4) Now you need to

  7. Adam says:

    Great tutorial! I am new to this and have two quick questions. If I did everything as said in this tutorial but wanted to have a partition within the second hard drive(linux one) that I could access while in windows, how would I do that?

    Second, if I want to have multiple distributions of linux also installed on the second hard drive, would I simply leave extra space and then do these steps with other distro and grub will allow me to select from the 3 OS’s?

    • finid says:

      To the 2nd question, the answer is a yes.

      If you want to use a partition on the 2nd HDD for Windows, then just leave enough free space for it and create an NTFS partition using that space from inside Windows, though doing that defeats the whole point of using 2 HDDS for this, which is to keep both OSs completely separate.

      Note that you cannot access a Linux partition from Windows, so don’t even try doing that.

  8. John says:

    Hello,

    I’ve installed Windows 7 on /sda and after, Ubuntu on /sdb.
    If I set in BIOS to boot from /sda, Windows 7 loads up, which is normal. If I set up to boot from /sdb, GRUB appears asking me which OS I want to load. If I go for Ubuntu, everything works fine but if I go for Windows 7, an error appears (“NTLDR is missing. Press Ctrl+Alt+Del to restart”). When Ubuntu was installed I made sure to set as device for boot loader /sdb1 (which is /boot partition). Should it be /sdb instead of /sdb1? Or there’s no difference? Am I missing something here?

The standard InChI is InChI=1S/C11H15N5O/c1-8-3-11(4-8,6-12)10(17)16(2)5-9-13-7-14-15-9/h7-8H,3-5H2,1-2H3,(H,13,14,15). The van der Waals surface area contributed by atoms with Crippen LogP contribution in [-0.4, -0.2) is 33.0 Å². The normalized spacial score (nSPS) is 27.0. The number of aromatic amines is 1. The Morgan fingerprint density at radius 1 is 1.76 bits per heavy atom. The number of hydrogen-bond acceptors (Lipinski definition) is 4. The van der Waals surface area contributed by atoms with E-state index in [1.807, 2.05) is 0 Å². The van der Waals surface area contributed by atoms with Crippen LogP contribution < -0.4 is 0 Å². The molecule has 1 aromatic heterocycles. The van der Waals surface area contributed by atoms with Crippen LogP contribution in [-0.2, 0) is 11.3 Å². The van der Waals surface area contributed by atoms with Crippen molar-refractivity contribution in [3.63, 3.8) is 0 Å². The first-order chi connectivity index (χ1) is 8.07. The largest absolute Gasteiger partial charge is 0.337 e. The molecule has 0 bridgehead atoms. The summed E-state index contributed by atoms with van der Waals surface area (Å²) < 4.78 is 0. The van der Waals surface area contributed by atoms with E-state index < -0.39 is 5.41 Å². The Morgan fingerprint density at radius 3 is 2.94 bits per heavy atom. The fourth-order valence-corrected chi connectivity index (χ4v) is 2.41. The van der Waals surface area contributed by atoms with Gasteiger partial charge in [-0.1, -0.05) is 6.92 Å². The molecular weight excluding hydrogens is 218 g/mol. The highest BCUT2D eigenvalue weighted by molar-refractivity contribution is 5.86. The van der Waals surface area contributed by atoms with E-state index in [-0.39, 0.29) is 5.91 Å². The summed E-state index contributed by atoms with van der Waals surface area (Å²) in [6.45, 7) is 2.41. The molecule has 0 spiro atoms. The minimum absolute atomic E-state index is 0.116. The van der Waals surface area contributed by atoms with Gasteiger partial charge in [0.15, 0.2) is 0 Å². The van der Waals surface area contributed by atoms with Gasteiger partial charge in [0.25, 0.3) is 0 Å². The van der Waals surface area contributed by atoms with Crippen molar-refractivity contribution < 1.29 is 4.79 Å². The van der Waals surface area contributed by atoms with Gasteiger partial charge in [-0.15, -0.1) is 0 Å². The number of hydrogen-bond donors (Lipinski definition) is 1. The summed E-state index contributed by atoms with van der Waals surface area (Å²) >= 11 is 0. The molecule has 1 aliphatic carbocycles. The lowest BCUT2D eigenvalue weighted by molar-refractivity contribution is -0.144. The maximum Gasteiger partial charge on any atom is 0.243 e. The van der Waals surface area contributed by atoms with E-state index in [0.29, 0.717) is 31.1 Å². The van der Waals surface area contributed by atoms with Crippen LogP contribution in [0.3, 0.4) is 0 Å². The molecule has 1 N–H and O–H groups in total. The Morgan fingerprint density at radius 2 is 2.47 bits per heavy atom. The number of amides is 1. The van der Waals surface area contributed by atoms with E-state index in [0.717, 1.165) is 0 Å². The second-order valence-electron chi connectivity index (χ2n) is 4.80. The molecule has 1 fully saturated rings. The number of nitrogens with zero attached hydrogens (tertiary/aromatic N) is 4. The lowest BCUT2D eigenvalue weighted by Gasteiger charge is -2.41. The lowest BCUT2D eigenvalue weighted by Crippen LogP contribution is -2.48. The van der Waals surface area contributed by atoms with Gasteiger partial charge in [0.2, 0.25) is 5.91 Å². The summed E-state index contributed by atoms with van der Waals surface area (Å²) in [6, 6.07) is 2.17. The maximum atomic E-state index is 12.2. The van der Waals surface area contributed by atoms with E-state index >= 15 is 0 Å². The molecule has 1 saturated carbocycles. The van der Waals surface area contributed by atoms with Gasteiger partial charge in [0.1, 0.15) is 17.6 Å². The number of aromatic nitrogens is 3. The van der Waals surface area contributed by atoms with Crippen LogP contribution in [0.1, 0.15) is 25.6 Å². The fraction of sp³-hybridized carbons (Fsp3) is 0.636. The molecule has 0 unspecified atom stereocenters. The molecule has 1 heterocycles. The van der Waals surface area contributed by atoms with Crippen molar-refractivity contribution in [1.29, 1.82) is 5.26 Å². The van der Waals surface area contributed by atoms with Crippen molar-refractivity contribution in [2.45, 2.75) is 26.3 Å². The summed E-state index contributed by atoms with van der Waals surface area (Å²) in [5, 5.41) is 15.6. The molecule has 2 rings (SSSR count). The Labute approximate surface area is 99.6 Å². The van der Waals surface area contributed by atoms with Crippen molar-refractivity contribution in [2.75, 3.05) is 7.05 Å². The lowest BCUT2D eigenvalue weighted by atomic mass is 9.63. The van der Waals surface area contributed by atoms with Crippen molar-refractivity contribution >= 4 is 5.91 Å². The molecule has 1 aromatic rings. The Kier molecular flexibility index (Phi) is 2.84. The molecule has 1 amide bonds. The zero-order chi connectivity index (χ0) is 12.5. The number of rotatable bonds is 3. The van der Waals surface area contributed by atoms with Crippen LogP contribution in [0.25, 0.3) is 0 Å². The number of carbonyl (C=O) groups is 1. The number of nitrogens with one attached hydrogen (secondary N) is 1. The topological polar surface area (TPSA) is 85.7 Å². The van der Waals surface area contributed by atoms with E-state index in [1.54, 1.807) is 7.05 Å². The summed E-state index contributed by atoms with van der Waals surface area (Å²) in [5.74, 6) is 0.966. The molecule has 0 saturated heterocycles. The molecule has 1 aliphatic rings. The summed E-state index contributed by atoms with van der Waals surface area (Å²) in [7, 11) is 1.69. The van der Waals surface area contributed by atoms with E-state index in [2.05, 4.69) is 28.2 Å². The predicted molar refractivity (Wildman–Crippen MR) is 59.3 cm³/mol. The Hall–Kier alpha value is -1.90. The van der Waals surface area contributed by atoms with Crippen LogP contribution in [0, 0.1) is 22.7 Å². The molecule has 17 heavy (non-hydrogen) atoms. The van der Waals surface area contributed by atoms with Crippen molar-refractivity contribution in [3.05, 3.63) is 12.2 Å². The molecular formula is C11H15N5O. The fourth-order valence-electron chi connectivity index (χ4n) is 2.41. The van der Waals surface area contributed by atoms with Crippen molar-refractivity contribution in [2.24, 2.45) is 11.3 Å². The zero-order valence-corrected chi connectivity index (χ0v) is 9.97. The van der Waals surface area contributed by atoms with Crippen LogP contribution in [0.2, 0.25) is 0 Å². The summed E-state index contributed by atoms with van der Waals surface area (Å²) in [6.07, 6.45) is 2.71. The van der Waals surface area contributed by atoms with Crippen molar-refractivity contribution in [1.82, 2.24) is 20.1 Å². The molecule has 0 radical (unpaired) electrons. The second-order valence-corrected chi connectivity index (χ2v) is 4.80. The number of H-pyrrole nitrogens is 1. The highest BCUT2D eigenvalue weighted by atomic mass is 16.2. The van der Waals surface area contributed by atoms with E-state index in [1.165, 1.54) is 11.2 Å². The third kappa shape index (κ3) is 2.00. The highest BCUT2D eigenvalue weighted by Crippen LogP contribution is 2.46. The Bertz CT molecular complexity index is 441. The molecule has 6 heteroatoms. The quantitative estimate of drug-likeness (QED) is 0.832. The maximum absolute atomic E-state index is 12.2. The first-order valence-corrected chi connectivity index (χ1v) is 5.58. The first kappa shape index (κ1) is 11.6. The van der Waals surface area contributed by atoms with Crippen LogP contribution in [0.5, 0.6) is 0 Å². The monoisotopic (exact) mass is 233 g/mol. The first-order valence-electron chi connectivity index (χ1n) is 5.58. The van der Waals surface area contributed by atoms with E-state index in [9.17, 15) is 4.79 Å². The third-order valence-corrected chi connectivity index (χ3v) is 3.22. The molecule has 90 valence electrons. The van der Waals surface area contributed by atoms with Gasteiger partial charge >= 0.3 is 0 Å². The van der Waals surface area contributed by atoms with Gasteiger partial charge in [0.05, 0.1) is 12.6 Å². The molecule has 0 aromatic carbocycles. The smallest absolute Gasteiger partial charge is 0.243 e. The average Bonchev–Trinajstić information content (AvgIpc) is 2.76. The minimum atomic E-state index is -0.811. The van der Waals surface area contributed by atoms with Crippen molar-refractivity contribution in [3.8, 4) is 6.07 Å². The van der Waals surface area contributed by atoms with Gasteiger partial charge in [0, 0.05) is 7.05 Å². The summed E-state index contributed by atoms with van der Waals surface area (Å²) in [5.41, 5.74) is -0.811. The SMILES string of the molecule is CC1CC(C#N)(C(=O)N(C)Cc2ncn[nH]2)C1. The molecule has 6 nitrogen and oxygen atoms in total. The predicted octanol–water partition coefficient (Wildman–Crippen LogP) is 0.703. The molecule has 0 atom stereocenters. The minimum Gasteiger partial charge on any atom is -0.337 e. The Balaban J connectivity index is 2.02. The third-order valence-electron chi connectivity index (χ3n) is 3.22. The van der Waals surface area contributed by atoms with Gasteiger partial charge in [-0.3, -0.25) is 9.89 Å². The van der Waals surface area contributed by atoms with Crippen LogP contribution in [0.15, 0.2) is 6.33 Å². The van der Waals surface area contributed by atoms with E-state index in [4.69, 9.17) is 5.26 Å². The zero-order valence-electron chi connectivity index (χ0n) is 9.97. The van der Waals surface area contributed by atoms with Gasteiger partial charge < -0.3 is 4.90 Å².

Thanks in advance!

    • finid says:

      Yes, the device for boot loader should have been sdb instead of sdb1. Not saying that’s the cause of the problem, but you never know…

      So you can log into Ubuntu, type grub-install /dev/sdb, then type update-grub

      You can then make sdb the default boot device, so you get to choose between Windows or Ubuntu whenever you reboot.

      • John says:

        I did what you said, but the problem persists. I see the entry for Win7 but it won’t boot from it.

        At the end of “grub.cfg” I found this:

        menuentry “Windows 7 (loader) (on /dev/sda3)” {
        insmod ntfs
        set root='(hd0,3)’
        search –no-floppy –fs-uuid –set D62C67872C67618B
        chainloader +1
        }

        Do you find anything wrong in this entry?
        Thanks a lot for all the help :)

      • John says:

        I reinstalled Ubuntu with device for boot loader as /sdb instead of /sdb1, with same result.
        I solved the problem in the end using EasyBCD for adding an entry in Win7 loader for Ubuntu’s GRUB.

        Thank you once again!